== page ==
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A Response to the Video:
Seventh-day Adventism, the Spirit Behind the Church

by Bob Pickle

Answers to Questions Raised by:
Mark Martin, Sydney Cleveland
Dale Ratzlaff, The White Lie
. . . and

Discern Fact from Fiction

The Investigative Judgment and Shut Door, and Their Ramifications

< Prev  T. of C.  ...  40  41  42-43  44-45  46-47  48-49  50  51  52  ...  Next >

#46 & #47: "The investigative judgment doctrine that Seventh-day Adventists still cling to came from a reinterpretation of William Miller's failed prophecy that Christ would come to the earth on October 22, 1844."—Dale Ratzlaff.

#46: It's a reinterpretation. Not really. The whole Millerite movement was predicting that the day of judgment would occur around 1843 or 1844. That being so, it can't be a reinterpretation, for they already believed that.

Here's the evidence that Millerites were predicting the commencement of the judgment in the 1840's. First, we have William Miller as early as 1822 saying that he believed that the second coming and the judgment would take place at the same time:

"ART. XVII. I believe in the resurrection, both of the just and of the unjust,—the just, or believers, at Christ's second coming, and the unjust one thousand years afterwards,—when the judgment of each will take place in their order, at their several resurrections; when the just will receive everlasting life, and the unjust eternal condemnation."—Bliss, p. 79.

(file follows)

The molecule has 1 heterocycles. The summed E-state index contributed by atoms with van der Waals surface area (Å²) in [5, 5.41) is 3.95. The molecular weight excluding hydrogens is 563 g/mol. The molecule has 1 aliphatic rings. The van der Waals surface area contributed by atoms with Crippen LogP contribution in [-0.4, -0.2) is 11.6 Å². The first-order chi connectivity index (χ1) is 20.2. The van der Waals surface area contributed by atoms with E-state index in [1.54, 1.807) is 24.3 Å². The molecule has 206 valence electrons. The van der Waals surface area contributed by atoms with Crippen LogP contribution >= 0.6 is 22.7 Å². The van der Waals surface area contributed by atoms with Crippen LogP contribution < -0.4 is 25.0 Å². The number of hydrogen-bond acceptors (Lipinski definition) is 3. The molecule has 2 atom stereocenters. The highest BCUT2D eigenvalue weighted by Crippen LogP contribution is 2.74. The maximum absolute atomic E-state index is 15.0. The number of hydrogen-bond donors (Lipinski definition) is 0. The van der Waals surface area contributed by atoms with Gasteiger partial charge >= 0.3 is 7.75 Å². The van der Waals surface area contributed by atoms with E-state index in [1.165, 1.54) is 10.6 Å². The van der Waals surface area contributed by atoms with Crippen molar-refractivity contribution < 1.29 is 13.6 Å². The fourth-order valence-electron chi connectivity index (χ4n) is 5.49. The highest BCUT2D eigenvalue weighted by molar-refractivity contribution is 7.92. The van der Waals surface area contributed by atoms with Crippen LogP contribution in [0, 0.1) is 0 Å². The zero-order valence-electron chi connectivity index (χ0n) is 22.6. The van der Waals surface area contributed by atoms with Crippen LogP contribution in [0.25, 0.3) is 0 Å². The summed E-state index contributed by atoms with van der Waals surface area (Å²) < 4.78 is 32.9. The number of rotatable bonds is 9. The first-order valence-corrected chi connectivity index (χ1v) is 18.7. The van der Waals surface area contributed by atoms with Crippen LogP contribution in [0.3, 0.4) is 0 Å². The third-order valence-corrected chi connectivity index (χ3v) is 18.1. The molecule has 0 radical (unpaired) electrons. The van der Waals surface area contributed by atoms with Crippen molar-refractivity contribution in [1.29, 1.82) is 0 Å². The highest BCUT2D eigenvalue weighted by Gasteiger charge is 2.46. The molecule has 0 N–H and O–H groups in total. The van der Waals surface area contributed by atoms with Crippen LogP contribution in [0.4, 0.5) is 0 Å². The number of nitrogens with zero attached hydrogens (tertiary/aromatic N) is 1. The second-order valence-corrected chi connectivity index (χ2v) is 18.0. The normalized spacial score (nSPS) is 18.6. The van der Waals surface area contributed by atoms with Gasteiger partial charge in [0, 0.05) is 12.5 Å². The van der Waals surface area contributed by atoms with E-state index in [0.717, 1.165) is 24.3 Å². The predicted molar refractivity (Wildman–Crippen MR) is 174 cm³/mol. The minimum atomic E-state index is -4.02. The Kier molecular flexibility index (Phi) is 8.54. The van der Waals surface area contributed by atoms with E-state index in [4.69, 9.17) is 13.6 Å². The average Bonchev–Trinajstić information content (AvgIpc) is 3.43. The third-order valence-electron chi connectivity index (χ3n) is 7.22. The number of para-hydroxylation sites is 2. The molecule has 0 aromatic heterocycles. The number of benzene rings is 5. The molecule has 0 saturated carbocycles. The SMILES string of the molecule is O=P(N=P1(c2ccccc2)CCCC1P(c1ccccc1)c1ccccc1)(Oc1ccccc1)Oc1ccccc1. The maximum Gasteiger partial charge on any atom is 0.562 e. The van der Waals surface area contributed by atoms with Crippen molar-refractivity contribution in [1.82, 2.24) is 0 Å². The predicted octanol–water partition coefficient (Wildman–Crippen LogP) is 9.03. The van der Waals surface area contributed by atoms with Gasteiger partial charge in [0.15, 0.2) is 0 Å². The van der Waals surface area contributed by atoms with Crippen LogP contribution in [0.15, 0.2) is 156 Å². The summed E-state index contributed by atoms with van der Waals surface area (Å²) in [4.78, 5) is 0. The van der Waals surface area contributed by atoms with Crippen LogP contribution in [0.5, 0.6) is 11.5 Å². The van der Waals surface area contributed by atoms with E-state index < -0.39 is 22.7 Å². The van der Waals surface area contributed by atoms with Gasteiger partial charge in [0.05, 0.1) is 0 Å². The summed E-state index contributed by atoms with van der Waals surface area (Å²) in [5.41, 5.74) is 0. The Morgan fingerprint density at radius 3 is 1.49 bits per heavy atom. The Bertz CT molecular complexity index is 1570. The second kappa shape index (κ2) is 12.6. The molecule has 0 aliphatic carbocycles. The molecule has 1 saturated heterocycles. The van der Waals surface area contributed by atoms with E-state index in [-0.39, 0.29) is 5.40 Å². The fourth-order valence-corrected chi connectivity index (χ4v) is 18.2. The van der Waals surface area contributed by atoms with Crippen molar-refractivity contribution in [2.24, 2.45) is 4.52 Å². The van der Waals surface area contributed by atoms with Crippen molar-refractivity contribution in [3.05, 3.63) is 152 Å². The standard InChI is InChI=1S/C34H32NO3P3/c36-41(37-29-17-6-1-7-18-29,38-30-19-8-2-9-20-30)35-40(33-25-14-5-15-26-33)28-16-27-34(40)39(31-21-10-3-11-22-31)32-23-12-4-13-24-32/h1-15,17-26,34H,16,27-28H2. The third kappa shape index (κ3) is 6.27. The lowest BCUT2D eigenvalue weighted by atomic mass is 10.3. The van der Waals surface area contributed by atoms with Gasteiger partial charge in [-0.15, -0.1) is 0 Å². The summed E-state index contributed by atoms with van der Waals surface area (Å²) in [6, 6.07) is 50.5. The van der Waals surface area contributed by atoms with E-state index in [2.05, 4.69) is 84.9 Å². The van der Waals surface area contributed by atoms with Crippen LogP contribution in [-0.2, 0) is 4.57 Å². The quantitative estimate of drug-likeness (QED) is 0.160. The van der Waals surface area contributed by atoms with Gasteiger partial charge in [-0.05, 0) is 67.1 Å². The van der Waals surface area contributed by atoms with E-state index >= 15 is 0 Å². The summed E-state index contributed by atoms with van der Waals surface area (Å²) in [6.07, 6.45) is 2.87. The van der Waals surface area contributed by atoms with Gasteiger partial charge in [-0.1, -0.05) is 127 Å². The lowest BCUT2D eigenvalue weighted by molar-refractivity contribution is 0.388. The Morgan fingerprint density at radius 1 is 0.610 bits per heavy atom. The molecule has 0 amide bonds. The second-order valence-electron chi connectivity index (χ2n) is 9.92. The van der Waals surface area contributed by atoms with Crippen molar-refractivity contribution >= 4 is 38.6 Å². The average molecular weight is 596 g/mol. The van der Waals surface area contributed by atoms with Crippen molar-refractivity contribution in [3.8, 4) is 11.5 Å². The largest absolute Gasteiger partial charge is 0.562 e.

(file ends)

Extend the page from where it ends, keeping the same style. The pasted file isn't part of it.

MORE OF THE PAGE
From his "Lecture 1" printed in 1842, he clearly predicted the beginning of the judgment to take place about 1843. Included also is a bit of his appeal to sinners to give their hearts to Jesus:

And now, my impenitent friends, what say you? . . . And are there no signs of the near approach of the Judgment Day? . . . "We say, 'You were very unwise to fix on the year 1843, or sooner, for this day to come; for it will not come; and then you will be ashamed." And I hope I may be able, by the grace of God, to repent. But what if it does come? You cannot with any propriety say positively it will not come, for you make no pretence to divination. But I say, what if it does come? Where will you be? No space then for repentance. No, no—too late, too late; the harvest is over and past, the summer is gone, the door is shut, and your soul is not saved. Therefore it can do you no harm to hear, and believe, and do those things which God requires of you, and which you think you would do, if you knew he would appear. First, I ask you to repent of your sins. Would this be right? Yes. Next, I ask you to believe in God. Is this right? Yes. And I ask you to be reconciled to his will, love his law, forsake sin, love holiness, practice his precepts, obey his commands. Would these things be right? Yes, yes. And last of all, and not least, I ask you to "look for the blessed hope and the glorious appearing of the great God and our Savior Jesus Christ."—Miller's Works, vol. 2, pp. 26, 27.